It took Tony Komaroff over thirty years to get this done but it may have been worth it. Komaroff, Harvard doctor, researcher and ME/CFS advocate, has been studying, writing about and advocating for ME/CFS research since at least 1987 when he was the senior author on no less than four studies.

Over his long research history, he’s examined pathogens, the immune system, brain scans, hormones, the autonomic nervous system, cognition and others. His huge 1996 “health status” study demonstrated that people with ME/CFS were more functionally inhibited than people with congestive heart failure, type II diabetes mellitus, heart attack, multiple sclerosis, and depression. All in all, Komaroff has co-authored over 80 studies on ME/CFS.

Only three times has he been able to get something published in JAMA. Ironically, his first “ME/CFS” study – on chronic Epstein-Barr virus – way back in 1987 landed in JAMA.  Except for a comment he got published in 1997, that was it until this year when he got “Advances in Understanding the Pathophysiology of Chronic Fatigue Syndrome” article published.

Komaroff JAMA

It took Tony Komaroff over thirty years to get another ME/CFS paper published on JAMA. This new paper, though, is a hit…

Komaroff’s been doing overviews of ME/CFS for years. In 2015, he scored a coup when he got “Myalgic Encephalomyelitis/Chronic Fatigue Syndrome: A Real Illness” published in the most widely read general internal medicine journal – the Annals of Internal Medicine.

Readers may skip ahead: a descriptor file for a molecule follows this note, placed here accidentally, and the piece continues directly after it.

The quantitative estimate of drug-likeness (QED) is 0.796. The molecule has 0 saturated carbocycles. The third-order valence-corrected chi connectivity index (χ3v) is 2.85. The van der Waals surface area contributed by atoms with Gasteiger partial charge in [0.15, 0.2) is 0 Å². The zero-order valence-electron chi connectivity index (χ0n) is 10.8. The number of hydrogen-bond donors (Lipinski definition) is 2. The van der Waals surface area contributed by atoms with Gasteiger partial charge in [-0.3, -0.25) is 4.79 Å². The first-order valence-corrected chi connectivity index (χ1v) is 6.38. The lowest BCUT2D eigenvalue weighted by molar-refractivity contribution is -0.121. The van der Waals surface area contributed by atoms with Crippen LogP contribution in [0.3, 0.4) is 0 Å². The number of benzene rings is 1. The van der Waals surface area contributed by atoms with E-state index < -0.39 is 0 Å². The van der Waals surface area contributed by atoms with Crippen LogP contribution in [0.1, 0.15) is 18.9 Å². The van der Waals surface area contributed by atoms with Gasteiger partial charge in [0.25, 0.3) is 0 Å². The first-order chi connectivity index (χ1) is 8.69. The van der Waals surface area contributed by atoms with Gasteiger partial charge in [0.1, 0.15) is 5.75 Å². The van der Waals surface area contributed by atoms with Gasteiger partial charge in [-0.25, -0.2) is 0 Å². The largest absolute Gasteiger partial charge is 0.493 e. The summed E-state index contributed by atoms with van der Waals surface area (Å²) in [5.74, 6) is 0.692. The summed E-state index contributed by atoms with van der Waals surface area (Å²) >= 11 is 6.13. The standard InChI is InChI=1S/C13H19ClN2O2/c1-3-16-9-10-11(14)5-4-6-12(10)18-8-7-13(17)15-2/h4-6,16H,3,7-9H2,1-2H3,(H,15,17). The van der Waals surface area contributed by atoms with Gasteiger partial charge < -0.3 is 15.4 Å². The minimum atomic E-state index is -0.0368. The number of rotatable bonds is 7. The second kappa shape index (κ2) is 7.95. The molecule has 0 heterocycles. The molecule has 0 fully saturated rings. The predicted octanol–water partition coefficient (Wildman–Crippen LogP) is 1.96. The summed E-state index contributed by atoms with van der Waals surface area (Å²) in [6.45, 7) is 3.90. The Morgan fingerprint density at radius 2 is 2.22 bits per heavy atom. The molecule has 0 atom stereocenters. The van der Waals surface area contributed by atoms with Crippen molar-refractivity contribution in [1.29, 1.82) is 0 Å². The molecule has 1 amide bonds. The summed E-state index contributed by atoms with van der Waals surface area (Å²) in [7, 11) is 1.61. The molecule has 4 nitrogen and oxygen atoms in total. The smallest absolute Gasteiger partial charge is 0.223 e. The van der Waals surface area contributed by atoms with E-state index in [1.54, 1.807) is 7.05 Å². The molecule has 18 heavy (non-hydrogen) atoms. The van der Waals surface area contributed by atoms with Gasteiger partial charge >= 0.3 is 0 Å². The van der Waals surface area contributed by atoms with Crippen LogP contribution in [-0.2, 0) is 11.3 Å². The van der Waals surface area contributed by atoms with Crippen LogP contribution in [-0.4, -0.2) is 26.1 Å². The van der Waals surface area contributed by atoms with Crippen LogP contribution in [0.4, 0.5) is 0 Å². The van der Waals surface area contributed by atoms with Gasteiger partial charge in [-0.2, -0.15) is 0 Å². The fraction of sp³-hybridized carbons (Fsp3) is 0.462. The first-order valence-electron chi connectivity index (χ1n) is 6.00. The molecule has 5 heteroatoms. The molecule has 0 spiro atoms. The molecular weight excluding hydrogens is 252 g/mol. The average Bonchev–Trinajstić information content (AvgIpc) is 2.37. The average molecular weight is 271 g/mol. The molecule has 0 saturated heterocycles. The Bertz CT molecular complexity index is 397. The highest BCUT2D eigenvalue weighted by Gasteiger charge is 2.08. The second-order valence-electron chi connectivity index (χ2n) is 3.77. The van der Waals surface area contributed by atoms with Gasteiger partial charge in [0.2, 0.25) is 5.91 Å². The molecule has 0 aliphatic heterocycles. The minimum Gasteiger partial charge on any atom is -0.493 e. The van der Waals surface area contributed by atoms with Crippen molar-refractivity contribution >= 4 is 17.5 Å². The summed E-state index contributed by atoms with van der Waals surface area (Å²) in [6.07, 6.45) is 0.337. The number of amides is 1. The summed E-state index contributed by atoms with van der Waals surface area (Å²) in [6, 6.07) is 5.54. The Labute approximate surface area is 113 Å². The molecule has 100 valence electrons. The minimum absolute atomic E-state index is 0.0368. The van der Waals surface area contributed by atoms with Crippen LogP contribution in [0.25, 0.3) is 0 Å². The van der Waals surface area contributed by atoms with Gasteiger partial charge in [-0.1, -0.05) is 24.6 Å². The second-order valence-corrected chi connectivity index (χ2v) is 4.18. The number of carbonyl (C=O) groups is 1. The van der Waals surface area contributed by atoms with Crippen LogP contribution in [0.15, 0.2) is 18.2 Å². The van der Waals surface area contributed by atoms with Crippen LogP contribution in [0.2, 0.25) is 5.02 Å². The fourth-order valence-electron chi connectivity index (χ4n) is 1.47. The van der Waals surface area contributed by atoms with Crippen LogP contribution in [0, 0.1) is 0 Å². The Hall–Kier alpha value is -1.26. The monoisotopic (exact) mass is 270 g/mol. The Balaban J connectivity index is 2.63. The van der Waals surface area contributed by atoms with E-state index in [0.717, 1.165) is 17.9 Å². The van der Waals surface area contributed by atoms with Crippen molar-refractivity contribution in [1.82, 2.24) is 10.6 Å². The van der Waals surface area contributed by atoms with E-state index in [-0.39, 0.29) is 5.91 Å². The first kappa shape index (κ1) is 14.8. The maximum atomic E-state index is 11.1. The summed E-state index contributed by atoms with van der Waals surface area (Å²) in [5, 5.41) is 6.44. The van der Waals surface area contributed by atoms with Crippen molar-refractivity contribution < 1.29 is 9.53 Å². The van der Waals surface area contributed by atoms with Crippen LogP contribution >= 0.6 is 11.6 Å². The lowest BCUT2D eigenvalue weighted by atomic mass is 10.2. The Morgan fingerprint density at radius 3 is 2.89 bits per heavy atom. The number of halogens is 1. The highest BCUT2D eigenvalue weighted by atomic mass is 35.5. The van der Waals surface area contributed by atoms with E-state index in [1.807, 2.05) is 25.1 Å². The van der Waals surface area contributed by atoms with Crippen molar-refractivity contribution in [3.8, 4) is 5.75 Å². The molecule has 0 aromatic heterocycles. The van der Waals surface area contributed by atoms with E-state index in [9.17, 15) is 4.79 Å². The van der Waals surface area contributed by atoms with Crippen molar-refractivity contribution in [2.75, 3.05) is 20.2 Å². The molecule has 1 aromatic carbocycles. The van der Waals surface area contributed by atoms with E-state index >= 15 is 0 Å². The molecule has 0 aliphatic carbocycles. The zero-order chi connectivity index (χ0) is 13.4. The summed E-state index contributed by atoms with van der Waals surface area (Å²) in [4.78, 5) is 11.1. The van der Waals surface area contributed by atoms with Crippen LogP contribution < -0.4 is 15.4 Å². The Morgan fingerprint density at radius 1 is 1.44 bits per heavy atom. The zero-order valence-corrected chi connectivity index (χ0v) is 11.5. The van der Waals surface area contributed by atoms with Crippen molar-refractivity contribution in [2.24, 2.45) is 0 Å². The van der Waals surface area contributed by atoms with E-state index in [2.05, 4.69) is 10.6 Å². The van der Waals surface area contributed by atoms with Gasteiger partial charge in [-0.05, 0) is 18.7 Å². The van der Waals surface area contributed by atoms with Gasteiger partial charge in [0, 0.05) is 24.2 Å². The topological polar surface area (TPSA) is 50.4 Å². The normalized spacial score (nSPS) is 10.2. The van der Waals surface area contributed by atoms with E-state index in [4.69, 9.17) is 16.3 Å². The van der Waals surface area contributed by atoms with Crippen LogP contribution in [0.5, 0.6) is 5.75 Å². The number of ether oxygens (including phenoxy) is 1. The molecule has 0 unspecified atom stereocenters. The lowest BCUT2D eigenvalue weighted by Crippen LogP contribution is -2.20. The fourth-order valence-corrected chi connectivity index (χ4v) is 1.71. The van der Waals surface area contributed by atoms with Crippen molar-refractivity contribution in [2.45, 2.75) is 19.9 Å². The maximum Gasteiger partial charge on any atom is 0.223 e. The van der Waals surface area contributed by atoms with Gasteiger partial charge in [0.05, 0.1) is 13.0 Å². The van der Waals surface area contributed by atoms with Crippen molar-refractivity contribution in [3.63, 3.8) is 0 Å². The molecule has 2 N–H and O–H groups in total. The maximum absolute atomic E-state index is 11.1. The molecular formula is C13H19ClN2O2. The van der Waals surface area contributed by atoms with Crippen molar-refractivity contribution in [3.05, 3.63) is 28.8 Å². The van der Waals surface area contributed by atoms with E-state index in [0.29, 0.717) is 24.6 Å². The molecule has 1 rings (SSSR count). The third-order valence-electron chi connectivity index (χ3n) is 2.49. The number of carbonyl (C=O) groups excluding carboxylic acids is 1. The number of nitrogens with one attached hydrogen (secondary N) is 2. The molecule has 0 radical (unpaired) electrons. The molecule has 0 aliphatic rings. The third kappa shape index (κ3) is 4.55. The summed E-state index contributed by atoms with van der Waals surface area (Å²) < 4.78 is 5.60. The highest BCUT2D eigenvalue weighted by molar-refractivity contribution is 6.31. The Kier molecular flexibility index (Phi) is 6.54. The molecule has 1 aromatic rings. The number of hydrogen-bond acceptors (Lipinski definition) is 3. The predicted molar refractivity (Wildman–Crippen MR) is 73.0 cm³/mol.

This is different – this is JAMA, the flagship journal of the American Medical Association – “the professional organization for physicians in the United States.” Reportedly “the most widely circulated general medical journal in the world”, JAMA is not a specialty journal; it doesn’t focus on neurology or immunology – it’s a general medical journal aimed primarily at doctors and medical students.

It gets around. JAMA states that its Impact Factor (51.3) is one of the highest in medicine and science, that its website gets almost 25 million visits a year, and that it has more than 750,000 followers on Twitter and Facebook.

Getting this article published in JAMA means more than quite a few doctors and medical students are getting a new view of ME/CFS.  It also means the editorial staff of JAMA believes Komaroff’s message – that ME/CFS is a real disease – has merit and that doctors should be exposed to it – a good sign. Komaroff wrote:

JAMA’s “published very little about ME/CFS over the years, but are warming to the subject. They probably are the most widely read English language medical journal in the world, and so their interest is important. The implicit message of the article is that there is a complex underlying biology to ME/CFS and that health authorities are taking it very seriously—which will probably come as a surprise to many readers.”

JAMA now knows that it has good reason to “warm” to ME/CFS. Komaroff’s article is not just beating the competition –  it’s blowing it away.  The 27,000 plus views it’s had over the past four days are far and away the most of any recently published article. Right now, Komaroff’s article is about 10,000 page views ahead of its closest competitor with most  JAMA articles getting around 3-5K views.